San Diego

County Supervisors Approve Major Investment in Webcams That Spot Wildfires

This move follows a year of historic wildfires igniting throughout California

The San Diego County Board of Supervisors approved a major investment Tuesday in the region's sophisticated webcam system that helps spot wildfires.

After a year marked by historic blazes in California, the board took action to fund significant fire safety upgrades. During the meeting, the supervisors voted to allow funding from the Fire Storm 2003 Trust Fund to be invested in the county's backcountry cameras.

The investment worth more than $400,000 will boost the network of the High-Performance Wireless Research and Education Network (HPWREN). This will position San Diego County among the nation's most natural disaster-resilient regions, county officials said.

The project will add five more cameras to the county's mountain peaks. There are already 60 HPWREN/AlertSoCal stations and 180 cameras providing on-demand time-lapse HD imagery to look out for wildfires in San Diego County, officials said.

At the meeting, Cal Fire and San Diego County Chief Tony Mechum presented information to the board that demonstrated how the cameras will help firefighters.

Within seconds of sparking, blazes can be spotted on the cameras. These critical moments offer Cal Fire and local fire stations a chance to respond faster and prevent fires from rapidly spreading into a catastrophe.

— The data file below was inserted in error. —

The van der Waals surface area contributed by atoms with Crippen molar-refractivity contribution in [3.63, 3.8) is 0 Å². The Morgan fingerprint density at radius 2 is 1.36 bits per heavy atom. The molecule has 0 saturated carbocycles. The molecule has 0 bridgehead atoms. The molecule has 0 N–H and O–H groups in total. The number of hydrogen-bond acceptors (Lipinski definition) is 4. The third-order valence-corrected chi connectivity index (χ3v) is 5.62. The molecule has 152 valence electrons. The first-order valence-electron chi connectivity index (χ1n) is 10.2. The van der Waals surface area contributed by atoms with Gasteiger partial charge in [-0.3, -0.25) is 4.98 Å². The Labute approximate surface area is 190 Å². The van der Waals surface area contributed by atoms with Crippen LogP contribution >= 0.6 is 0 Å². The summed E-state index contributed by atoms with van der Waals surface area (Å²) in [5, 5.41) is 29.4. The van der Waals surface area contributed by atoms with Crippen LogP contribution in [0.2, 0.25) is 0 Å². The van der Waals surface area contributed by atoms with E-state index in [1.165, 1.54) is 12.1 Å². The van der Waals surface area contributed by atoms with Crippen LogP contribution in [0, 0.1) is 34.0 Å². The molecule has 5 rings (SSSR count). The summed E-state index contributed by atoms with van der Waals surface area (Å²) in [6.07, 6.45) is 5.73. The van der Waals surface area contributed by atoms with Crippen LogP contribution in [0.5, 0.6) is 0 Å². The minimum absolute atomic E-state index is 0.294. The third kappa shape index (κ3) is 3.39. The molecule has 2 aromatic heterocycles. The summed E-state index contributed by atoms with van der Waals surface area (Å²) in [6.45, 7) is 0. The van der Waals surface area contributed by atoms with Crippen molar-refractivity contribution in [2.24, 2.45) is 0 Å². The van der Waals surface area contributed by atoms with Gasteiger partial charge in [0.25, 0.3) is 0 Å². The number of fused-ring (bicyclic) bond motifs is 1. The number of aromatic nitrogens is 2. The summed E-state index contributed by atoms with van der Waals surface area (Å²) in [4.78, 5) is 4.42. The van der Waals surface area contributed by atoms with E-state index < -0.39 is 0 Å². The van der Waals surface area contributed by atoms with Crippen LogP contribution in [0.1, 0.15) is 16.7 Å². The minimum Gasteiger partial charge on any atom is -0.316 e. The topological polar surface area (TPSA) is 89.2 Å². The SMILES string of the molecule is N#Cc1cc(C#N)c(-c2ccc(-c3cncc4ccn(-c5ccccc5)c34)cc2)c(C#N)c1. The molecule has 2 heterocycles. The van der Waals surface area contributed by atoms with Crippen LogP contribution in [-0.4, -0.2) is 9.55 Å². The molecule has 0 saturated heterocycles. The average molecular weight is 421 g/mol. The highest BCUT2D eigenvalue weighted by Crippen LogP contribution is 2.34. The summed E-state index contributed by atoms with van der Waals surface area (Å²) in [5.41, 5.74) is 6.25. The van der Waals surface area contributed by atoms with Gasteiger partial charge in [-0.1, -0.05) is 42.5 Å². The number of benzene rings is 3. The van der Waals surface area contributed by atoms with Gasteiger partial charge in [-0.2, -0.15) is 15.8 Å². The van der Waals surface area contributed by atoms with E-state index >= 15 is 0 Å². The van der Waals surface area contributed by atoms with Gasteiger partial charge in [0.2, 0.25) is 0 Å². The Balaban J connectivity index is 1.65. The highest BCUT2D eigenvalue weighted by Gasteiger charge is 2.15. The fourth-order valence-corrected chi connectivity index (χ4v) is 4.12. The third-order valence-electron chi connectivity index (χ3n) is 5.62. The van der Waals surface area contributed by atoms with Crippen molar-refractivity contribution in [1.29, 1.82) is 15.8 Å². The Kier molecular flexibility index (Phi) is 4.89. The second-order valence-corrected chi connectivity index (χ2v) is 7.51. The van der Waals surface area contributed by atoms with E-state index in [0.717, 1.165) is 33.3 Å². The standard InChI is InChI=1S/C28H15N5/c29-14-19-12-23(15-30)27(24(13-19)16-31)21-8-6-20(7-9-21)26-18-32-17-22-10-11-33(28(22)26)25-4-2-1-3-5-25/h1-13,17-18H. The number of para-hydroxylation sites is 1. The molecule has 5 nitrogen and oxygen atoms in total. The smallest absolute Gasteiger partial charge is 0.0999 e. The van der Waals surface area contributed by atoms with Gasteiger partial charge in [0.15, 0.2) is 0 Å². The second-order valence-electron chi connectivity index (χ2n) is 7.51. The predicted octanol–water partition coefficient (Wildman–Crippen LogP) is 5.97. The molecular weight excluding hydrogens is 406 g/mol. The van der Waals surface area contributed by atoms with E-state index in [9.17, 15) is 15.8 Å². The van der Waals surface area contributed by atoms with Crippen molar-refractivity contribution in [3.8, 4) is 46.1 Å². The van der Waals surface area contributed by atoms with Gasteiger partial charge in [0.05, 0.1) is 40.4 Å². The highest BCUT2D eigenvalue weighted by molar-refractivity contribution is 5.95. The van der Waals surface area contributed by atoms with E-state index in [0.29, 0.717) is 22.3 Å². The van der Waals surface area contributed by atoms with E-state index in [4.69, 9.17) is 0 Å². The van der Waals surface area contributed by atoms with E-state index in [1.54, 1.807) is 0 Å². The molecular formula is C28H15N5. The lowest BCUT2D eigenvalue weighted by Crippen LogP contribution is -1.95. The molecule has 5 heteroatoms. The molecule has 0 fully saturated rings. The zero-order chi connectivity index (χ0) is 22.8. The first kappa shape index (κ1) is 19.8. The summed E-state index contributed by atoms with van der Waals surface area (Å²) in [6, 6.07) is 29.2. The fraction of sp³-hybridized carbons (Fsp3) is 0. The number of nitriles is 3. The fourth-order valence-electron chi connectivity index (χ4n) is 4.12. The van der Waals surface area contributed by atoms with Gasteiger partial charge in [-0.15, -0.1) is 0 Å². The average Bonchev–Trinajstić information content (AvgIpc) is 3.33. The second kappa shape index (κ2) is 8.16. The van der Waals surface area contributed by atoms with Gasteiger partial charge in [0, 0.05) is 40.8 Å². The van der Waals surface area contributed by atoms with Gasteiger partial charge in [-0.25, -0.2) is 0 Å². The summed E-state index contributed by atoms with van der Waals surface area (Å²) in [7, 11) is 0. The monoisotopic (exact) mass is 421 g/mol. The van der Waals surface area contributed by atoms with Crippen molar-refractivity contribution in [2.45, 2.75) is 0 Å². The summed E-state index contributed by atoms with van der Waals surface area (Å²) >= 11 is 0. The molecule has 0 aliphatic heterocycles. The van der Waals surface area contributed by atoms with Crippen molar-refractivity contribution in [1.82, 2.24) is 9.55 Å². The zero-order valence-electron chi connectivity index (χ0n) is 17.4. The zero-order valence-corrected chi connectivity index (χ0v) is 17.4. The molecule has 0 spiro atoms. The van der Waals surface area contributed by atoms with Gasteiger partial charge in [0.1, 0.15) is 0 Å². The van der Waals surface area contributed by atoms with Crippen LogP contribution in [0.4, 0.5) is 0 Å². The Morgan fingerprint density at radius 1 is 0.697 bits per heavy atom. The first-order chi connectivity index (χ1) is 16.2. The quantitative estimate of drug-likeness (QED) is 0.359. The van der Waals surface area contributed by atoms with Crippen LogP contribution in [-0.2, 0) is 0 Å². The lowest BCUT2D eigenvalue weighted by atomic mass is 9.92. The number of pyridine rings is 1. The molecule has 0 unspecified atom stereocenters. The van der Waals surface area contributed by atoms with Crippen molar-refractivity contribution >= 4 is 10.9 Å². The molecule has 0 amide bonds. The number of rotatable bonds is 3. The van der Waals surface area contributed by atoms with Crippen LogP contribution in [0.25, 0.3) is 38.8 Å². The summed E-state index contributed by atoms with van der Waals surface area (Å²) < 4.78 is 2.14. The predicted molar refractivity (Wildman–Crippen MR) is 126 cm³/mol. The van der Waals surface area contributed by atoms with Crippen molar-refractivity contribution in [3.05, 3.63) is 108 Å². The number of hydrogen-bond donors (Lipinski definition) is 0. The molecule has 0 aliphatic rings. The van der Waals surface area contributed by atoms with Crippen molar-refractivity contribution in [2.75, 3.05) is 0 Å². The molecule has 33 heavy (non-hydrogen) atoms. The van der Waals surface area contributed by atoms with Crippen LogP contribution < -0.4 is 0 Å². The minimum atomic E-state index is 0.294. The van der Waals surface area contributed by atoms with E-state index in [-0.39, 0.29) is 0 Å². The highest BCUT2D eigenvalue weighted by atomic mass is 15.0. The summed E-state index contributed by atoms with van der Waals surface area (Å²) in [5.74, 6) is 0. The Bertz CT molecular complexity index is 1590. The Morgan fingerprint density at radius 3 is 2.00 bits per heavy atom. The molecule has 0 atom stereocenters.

The expansion of the program will add cameras to high priority locations such as Cowles Mountain, North Peak, Cuyamaca, Sierra Rojo and White Star. Officials said the project will take more than a year to complete.

"I think it shows the integrity of the county and all of our public safety agencies that money has been left there for events like this,"  Mechum said. "We didn't run out and spend it in the first year after the fire."

Mechum told NBC 7 that the backcountry webcams helped first responders react faster during the Lilac Fire that tore through the region last month. Multiple fires can spark during high alert days, which was the case in December.

"We were getting calls about fires along the border," Mechum said. "We looked at the camera and we had every belief that the fire was in Mexico. So we only sent one fire engine down to the border to take a look at it, as opposed to what we would have done a few years ago."

He explained that the webcams allowed fire stations to avoid overreacting to a minor incident.

"We would have had to divert equipment that we wanted to send to the Lilac Fire all the way to the other end of the county down along the border," Mechum added.

Previously, the board approved investment and expansion of the HPWREN in 2010 and 2012. The camera system is operated and maintained by UC San Diego's Scripps Institution of Oceanography.

With the webcams, firefighters and federal and state agencies gain access to real-time fire activity information over a broad geographical area, officials said. With limited time in emergencies, the webcams help crews act quickly to save lives and homes.

View the cameras here.

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